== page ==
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  • Foto do escritorLaura Vuillemin

Translators and Disputable Feedback


I recently came across a LinkedIn post saying that clients were 𝘢𝘭𝘸𝘢𝘺𝘴 right, and that review feedback should not be questioned. I don’t agree.


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When you are a translator, the people who will review your deliveries are not necessarily linguists. They may sometimes not even be native speakers. "𝘞𝘦 𝘩𝘢𝘥 𝘺𝘰𝘶𝘳 𝘵𝘳𝘢𝘯𝘴𝘭𝘢𝘵𝘪𝘰𝘯 𝘳𝘦𝘷𝘪𝘦𝘸𝘦𝘥 𝘣𝘺 𝘰𝘯𝘦 𝘰𝘧 𝘰𝘶𝘳 𝘤𝘰𝘭𝘭𝘦𝘢𝘨𝘶𝘦𝘴 𝘸𝘩𝘰 𝘴𝘱𝘦𝘢𝘬 𝘴𝘰𝘮𝘦 𝘍𝘳𝘦𝘯𝘤𝘩," is something I’ve already read, as unbelievable as it seems.


As a result, you can end up having to face the following situations:


↪️ 𝗥𝗲𝗰𝗲𝗶𝘃𝗲 𝗳𝗲𝗲𝗱𝗯𝗮𝗰𝗸 𝘄𝗶𝘁𝗵 𝘁𝘆𝗽𝗼𝘀 𝗮𝗻𝗱 𝗻𝗼𝗻-𝗶𝗱𝗶𝗼𝗺𝗮𝘁𝗶𝗰 𝘄𝗼𝗿𝗱𝗶𝗻𝗴𝘀

Sadly, this often happens when changes have already been made and the content published, so sending feedback just for information, assuming that reviewers know what’s best at all times, is not necessarily an optimum alternative!


↪️ 𝗥𝗲𝗮𝗹𝗶𝘇𝗲 𝘁𝗵𝗮𝘁 𝘆𝗼𝘂𝗿 𝘁𝗿𝗮𝗻𝘀𝗹𝗮𝘁𝗶𝗼𝗻 𝗶𝘀 𝗳𝘂𝗹𝗹 𝗼𝗳 𝗶𝗻𝗰𝗼𝗻𝘀𝗶𝘀𝘁𝗲𝗻𝗰𝗶𝗲𝘀

Someone probably checked your delivery in a rush, making changes that now impair on the overall quality (e.g., inserting a nominal sentence in a list otherwise only made of verbal sentences, thus creating a big, inelegant stylistic inconsistency).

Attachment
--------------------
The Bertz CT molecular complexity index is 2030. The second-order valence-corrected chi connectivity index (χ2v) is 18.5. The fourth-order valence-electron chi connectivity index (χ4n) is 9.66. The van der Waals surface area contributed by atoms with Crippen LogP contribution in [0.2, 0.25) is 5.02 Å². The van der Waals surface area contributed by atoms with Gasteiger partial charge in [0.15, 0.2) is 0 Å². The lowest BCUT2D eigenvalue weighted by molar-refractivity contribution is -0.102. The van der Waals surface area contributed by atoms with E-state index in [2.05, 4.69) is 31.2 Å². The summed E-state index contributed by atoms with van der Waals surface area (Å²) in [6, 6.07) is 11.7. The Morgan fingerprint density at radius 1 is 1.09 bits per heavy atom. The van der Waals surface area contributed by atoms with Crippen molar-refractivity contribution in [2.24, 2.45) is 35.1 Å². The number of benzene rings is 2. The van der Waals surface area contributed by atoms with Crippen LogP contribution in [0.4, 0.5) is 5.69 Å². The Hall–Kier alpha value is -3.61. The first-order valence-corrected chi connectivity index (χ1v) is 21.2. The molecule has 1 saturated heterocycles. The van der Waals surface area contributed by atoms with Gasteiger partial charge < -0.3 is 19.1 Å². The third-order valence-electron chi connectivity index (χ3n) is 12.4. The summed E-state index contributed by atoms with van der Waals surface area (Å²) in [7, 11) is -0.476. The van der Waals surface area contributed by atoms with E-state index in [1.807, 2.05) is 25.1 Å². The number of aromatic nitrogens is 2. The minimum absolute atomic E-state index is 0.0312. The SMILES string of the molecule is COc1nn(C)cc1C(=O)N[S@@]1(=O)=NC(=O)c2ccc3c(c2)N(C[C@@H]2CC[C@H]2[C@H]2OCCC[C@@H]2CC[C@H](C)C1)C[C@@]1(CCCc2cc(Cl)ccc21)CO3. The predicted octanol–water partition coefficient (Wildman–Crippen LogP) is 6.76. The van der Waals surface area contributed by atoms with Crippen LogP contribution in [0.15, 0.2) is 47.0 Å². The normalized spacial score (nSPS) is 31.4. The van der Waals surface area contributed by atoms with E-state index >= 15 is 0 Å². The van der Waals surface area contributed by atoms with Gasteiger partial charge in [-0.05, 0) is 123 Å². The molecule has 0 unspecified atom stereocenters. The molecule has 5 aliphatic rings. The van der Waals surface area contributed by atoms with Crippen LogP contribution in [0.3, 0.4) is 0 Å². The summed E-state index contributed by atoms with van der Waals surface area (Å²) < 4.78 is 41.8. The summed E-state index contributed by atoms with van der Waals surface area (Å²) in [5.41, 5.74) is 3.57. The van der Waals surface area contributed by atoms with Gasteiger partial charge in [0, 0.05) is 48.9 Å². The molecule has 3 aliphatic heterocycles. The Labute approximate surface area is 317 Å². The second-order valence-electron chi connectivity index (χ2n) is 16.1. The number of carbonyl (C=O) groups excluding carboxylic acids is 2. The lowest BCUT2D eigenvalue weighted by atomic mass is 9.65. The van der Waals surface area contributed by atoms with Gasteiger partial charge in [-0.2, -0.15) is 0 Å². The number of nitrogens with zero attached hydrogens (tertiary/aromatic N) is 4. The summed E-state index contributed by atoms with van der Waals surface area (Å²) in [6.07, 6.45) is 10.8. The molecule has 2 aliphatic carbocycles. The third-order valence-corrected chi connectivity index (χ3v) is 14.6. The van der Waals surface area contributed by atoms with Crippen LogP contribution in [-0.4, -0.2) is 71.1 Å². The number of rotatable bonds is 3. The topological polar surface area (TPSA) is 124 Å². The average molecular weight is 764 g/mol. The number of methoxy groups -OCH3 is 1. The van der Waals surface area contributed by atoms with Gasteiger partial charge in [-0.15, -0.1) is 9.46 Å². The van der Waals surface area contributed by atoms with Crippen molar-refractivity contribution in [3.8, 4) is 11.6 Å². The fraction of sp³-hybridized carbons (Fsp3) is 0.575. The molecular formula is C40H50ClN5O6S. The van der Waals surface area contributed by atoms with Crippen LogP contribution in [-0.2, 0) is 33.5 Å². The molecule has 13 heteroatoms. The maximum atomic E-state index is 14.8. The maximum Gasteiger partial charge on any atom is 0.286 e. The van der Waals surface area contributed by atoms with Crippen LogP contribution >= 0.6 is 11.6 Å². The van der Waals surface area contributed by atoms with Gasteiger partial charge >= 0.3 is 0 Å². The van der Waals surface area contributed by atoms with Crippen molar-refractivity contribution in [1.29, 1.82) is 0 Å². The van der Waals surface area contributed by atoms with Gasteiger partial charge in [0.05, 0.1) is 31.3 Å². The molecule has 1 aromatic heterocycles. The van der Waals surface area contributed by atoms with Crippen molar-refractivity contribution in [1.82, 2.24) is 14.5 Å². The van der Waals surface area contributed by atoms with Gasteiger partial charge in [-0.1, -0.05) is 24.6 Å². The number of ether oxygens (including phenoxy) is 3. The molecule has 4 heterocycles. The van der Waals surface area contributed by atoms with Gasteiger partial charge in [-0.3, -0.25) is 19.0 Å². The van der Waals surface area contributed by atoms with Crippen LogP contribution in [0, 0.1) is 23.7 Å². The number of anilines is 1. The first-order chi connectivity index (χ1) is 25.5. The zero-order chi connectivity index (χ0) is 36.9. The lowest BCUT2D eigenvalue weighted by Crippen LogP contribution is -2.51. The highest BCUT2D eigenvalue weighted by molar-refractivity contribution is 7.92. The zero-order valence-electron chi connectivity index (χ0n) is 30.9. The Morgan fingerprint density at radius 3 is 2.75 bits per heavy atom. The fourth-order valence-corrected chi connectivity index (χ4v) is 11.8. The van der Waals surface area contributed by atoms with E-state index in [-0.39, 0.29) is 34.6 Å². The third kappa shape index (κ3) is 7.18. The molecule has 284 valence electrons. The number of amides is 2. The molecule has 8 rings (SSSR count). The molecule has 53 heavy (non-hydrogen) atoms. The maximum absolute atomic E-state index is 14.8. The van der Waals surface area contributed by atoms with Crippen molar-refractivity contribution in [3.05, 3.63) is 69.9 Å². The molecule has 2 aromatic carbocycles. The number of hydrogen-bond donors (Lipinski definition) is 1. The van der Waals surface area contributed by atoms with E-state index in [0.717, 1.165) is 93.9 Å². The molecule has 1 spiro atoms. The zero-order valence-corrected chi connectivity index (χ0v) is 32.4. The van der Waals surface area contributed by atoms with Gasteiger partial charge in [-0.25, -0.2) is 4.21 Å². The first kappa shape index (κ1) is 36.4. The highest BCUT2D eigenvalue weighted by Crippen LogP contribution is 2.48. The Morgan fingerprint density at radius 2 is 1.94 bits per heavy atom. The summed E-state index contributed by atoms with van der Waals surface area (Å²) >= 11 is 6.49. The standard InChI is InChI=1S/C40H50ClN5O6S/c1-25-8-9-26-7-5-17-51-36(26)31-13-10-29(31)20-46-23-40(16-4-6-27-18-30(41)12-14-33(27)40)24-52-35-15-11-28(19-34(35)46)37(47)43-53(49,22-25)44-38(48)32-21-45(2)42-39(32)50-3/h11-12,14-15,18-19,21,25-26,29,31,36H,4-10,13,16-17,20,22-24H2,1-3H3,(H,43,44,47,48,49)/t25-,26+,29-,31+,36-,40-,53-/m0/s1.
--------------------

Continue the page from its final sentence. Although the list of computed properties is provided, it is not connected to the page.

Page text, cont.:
↪️ 𝗕𝗲 𝗮𝘀𝗸𝗲𝗱 𝘁𝗼 𝗶𝗺𝗽𝗹𝗲𝗺𝗲𝗻𝘁 𝗰𝗵𝗮𝗻𝗴𝗲𝘀 𝘁𝗵𝗮𝘁 𝗮𝗿𝗲 𝗻𝗼𝗻-𝗴𝗿𝗮𝗺𝗺𝗮𝘁𝗶𝗰𝗮𝗹

I had to deal with a reviewer who was literally saying that an official grammar rule from the Académie Française was wrong. They insisted I used 𝘥𝘦𝘮𝘪𝘦-𝘩𝘦𝘶𝘳𝘦 when 𝘥𝘦𝘮𝘪-𝘩𝘦𝘶𝘳𝘦 was the right term (𝘩𝘦𝘶𝘳𝘦 is feminine but this doesn’t mean 𝘥𝘦𝘮𝘪 should be too here).


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I’ve experienced all this numerous times since I started off in 2011. Being a translator is wonderful and fascinating, but we don’t have to accept everything.


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Translators are language experts. They know what to do with the target language. That’s why, in French, I won’t notably do the following:


👉🏻 𝗥𝗲𝗽𝗲𝗮𝘁 𝘁𝗵𝗲 𝘀𝗮𝗺𝗲 𝘁𝗲𝗿𝗺 𝗮𝗴𝗮𝗶𝗻 𝗮𝗻𝗱 𝗮𝗴𝗮𝗶𝗻, because repetitions feel unnatural in this language. Instead, I will use synonyms. Nothing more awkward (and annoying) that reading 𝘶𝘵𝘪𝘭𝘪𝘴𝘦𝘳 or 𝘱𝘦𝘳𝘮𝘦𝘵 ten times within two paragraphs.


👉🏻 𝗨𝘀𝗲 𝗲𝘅𝗰𝗹𝗮𝗺𝗮𝘁𝗶𝗼𝗻 𝗺𝗮𝗿𝗸𝘀 𝗮𝘀 𝗽𝗿𝗼𝗳𝘂𝘀𝗲𝗹𝘆 𝗮𝘀 𝗶𝗻 𝘁𝗵𝗲 𝗘𝗻𝗴𝗹𝗶𝘀𝗵 𝘀𝗼𝘂𝗿𝗰𝗲. French tends to be more formal, and readers don’t really like it when you are being too friendly with them.


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Don’t get me wrong. I value feedback and I accept it when it comes from 𝘴𝘰𝘮𝘦𝘰𝘯𝘦 𝘸𝘩𝘰 𝘬𝘯𝘰𝘸𝘴 𝘸𝘩𝘢𝘵 𝘵𝘩𝘦𝘺 𝘢𝘳𝘦 𝘵𝘢𝘭𝘬𝘪𝘯𝘨 𝘢𝘣𝘰𝘶𝘵. However, I can’t nod in agreement when I am asked to implement errors.


As (conscious) professionals, it is our responsibility to let our clients know when their reviewers made mistakes that will damage their image (after these reviewers have damaged our own work 🙄).

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